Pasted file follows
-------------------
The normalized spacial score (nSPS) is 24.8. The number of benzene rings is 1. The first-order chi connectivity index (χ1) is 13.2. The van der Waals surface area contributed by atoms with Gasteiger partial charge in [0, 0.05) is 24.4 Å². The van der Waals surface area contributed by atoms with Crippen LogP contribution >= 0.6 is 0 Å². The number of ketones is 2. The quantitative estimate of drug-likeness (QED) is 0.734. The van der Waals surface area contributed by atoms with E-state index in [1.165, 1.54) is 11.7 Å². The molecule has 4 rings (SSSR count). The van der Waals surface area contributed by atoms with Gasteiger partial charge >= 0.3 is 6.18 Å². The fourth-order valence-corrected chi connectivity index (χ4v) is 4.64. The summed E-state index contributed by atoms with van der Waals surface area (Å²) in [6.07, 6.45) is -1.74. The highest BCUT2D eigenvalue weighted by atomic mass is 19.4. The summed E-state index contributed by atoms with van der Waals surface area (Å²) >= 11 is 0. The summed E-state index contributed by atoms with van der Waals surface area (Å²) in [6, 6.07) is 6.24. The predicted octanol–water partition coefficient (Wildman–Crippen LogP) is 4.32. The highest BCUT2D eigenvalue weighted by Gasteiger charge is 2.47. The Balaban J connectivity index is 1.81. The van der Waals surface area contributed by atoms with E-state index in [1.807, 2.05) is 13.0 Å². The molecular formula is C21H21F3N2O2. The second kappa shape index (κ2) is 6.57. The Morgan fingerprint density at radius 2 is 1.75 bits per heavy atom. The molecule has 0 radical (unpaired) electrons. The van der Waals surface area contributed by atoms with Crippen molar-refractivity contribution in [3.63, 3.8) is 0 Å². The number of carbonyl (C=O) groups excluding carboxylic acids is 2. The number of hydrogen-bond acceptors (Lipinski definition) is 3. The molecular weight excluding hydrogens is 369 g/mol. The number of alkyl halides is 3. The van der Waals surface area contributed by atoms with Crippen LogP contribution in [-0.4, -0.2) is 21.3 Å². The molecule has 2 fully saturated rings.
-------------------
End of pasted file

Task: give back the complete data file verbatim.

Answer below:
The normalized spacial score (nSPS) is 24.8. The number of benzene rings is 1. The first-order chi connectivity index (χ1) is 13.2. The van der Waals surface area contributed by atoms with Gasteiger partial charge in [0, 0.05) is 24.4 Å². The van der Waals surface area contributed by atoms with Crippen LogP contribution >= 0.6 is 0 Å². The number of ketones is 2. The quantitative estimate of drug-likeness (QED) is 0.734. The van der Waals surface area contributed by atoms with E-state index in [1.165, 1.54) is 11.7 Å². The molecule has 4 rings (SSSR count). The van der Waals surface area contributed by atoms with Gasteiger partial charge >= 0.3 is 6.18 Å². The fourth-order valence-corrected chi connectivity index (χ4v) is 4.64. The summed E-state index contributed by atoms with van der Waals surface area (Å²) in [6.07, 6.45) is -1.74. The highest BCUT2D eigenvalue weighted by atomic mass is 19.4. The summed E-state index contributed by atoms with van der Waals surface area (Å²) >= 11 is 0. The summed E-state index contributed by atoms with van der Waals surface area (Å²) in [6, 6.07) is 6.24. The predicted octanol–water partition coefficient (Wildman–Crippen LogP) is 4.32. The highest BCUT2D eigenvalue weighted by Gasteiger charge is 2.47. The Balaban J connectivity index is 1.81. The van der Waals surface area contributed by atoms with E-state index in [1.807, 2.05) is 13.0 Å². The molecular formula is C21H21F3N2O2. The second kappa shape index (κ2) is 6.57. The Morgan fingerprint density at radius 2 is 1.75 bits per heavy atom. The molecule has 0 radical (unpaired) electrons. The van der Waals surface area contributed by atoms with Crippen molar-refractivity contribution in [3.63, 3.8) is 0 Å². The number of carbonyl (C=O) groups excluding carboxylic acids is 2. The number of hydrogen-bond acceptors (Lipinski definition) is 3. The molecular weight excluding hydrogens is 369 g/mol. The number of alkyl halides is 3. The van der Waals surface area contributed by atoms with Crippen LogP contribution in [-0.4, -0.2) is 21.3 Å². The molecule has 2 fully saturated rings.